“By-right” or “as of right”, development that may proceed under a zoning ordinance or by-law without the need for a special permit, variance, zoning amendment, waiver or other discretionary zoning approval; provided, however, that “by-right” or “as of right” development may be subject to site plan review under section 9D.

“Cluster development or open space residential development”, a class of residential development in which reduced dimensional requirements allow the developed areas to be concentrated in order to permanently preserve open land for natural, agricultural or cultural resources elsewhere on the plot.  

“Development impact fee”, an assessment imposed by a zoning ordinance or by-law to offset the impacts of a development, in an amount roughly proportionate to the impact of the development, and in accordance with section 9E.

“Form-based zoning”, means text and graphics in a zoning ordinance or by-law that specify the built form of the community, general intensity of use, and the relationship between buildings and the outdoor public spaces they shape.

              “Inclusionary housing”, an affordable housing unit or a housing unit restricted for purchase or rent by a household with an income at or below 120 per cent of the median family income determined by the United States Department of Housing and Urban Development for the applicable metropolitan or nonmetropolitan area; provided, however, that a municipality may set the income thresholds for inclusionary housing at a level at or below 120 per cent of median income.

              “Inclusionary zoning”, zoning ordinances or by-laws that require the creation of affordable housing or inclusionary housing, in accordance with section 9F.

              “Municipal affordable housing concessions”, measures adopted by a municipality to contribute to the economic feasibility of an inclusionary-zoned residential or mixed use development including, but not limited to, increases in the otherwise maximum allowable density, floor-area ratio or height or reductions in otherwise applicable parking requirements, permitting fees and timeframes.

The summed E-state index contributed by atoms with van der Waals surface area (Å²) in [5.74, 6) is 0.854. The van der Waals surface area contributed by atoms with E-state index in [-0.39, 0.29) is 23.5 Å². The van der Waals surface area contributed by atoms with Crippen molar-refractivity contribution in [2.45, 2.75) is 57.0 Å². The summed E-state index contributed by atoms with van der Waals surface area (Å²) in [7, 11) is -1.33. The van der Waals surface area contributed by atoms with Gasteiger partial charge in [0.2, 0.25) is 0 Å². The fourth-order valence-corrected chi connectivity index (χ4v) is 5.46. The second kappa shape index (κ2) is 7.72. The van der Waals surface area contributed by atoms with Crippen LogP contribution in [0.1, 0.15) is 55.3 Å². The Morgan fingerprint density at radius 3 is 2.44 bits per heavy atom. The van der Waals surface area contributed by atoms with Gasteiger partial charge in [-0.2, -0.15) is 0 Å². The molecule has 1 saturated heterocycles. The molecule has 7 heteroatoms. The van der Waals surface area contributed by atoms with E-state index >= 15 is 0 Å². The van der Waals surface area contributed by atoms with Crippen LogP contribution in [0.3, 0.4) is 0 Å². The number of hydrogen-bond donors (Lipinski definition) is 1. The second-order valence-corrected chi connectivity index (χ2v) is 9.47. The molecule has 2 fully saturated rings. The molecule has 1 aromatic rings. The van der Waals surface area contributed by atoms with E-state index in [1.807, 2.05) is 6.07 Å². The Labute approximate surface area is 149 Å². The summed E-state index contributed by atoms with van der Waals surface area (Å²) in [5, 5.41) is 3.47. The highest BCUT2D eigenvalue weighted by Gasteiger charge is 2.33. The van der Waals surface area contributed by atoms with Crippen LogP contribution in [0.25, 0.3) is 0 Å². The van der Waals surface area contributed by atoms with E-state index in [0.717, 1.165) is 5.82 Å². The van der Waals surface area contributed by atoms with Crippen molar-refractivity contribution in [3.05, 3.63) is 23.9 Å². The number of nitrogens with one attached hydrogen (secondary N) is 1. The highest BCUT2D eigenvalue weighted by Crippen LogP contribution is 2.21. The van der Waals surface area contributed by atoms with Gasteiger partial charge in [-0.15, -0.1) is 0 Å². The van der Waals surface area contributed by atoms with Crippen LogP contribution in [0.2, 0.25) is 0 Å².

“Natural resource protection zoning”, zoning ordinances or by-laws enacted principally to protect natural resources by establishing higher underlying density divisors relative to other areas, a formulaic method to calculate development rights and compact patterns of development so that a significant majority of the land remains permanently undeveloped and available for agriculture, forestry, recreation, watershed management, carbon sequestration, wildlife habitat or other natural resource values.

              “Permit granting authority”, the board of appeals, zoning administrator or planning board as designated by zoning ordinance or by-law for the issuance of permits or as otherwise provided by charter.

              SECTION 3.  Said section 1A of said chapter 40A, as so appearing, is hereby further amended by inserting after the definition of “Special permit granting authority” the following definition:-

              “Transfer of development rights”, the regulatory procedure whereby the owner of a parcel may convey development rights to the owner of another parcel and where the development rights so conveyed are extinguished on the first parcel and may be exercised on the second parcel in addition to the development rights already existing regarding that parcel.

              SECTION 4.  Said chapter 40A is hereby further amended by inserting after section 1A the following section:-

              Section 1B. (a) This chapter shall be construed to give full effect to the home rule authority of cities and towns. Nothing in this chapter shall be construed as limiting the constitutional authority of cities and towns unless expressly stated by this chapter.  Wherever the language of this chapter purports to authorize or enable, it shall be so construed only where such authority is not otherwise available to cities and towns under the constitution or laws of the commonwealth, and in all other cases such language shall be considered illustrative only.

              (b) Nothing in this chapter shall limit the authority of the regional planning agencies under chapter 716 of the acts of 1989, chapter 561 of the acts of 1973 and chapter 831 of the acts of 1977 or of any municipality within Barnstable or Nantucket County or the county of Dukes County acting under said chapter 716, said chapter 561 and said chapter 831 including, but not limited to, the designation of districts of critical planning concern, the adoption of regulations for such districts, the review of developments of regional impact and the imposition development impact fees. If this chapter or a regulation issued pursuant to this chapter conflicts with these special acts and any regulations, ordinances, regional policy plans or decisions issued or adopted under these special acts, the latter shall control.

              SECTION 5.  Section 3 of said chapter 40A, as  appearing in the 2014 Official Edition, is hereby amended by adding the following paragraph:-